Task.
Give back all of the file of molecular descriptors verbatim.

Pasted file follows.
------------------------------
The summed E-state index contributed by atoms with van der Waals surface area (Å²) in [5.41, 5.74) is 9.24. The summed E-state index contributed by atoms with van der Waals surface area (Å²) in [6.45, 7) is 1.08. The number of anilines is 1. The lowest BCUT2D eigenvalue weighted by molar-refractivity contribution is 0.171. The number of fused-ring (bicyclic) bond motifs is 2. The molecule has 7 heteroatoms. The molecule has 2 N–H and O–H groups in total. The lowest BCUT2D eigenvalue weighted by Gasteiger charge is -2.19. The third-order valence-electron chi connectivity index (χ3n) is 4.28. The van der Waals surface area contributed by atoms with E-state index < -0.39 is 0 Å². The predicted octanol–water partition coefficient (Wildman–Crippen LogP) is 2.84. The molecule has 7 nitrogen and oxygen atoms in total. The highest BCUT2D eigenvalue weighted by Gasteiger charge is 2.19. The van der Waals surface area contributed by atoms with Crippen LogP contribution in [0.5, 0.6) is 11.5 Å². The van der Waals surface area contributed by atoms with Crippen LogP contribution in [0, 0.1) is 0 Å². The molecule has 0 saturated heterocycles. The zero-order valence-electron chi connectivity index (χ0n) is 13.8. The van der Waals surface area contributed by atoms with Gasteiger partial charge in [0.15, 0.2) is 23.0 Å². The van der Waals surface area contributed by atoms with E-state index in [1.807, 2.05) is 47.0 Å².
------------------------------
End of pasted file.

The summed E-state index contributed by atoms with van der Waals surface area (Å²) in [5.41, 5.74) is 9.24. The summed E-state index contributed by atoms with van der Waals surface area (Å²) in [6.45, 7) is 1.08. The number of anilines is 1. The lowest BCUT2D eigenvalue weighted by molar-refractivity contribution is 0.171. The number of fused-ring (bicyclic) bond motifs is 2. The molecule has 7 heteroatoms. The molecule has 2 N–H and O–H groups in total. The lowest BCUT2D eigenvalue weighted by Gasteiger charge is -2.19. The third-order valence-electron chi connectivity index (χ3n) is 4.28. The van der Waals surface area contributed by atoms with E-state index < -0.39 is 0 Å². The predicted octanol–water partition coefficient (Wildman–Crippen LogP) is 2.84. The molecule has 7 nitrogen and oxygen atoms in total. The highest BCUT2D eigenvalue weighted by Gasteiger charge is 2.19. The van der Waals surface area contributed by atoms with Crippen LogP contribution in [0.5, 0.6) is 11.5 Å². The van der Waals surface area contributed by atoms with Crippen LogP contribution in [0, 0.1) is 0 Å². The molecule has 0 saturated heterocycles. The zero-order valence-electron chi connectivity index (χ0n) is 13.8. The van der Waals surface area contributed by atoms with Gasteiger partial charge in [0.15, 0.2) is 23.0 Å². The van der Waals surface area contributed by atoms with E-state index in [1.807, 2.05) is 47.0 Å².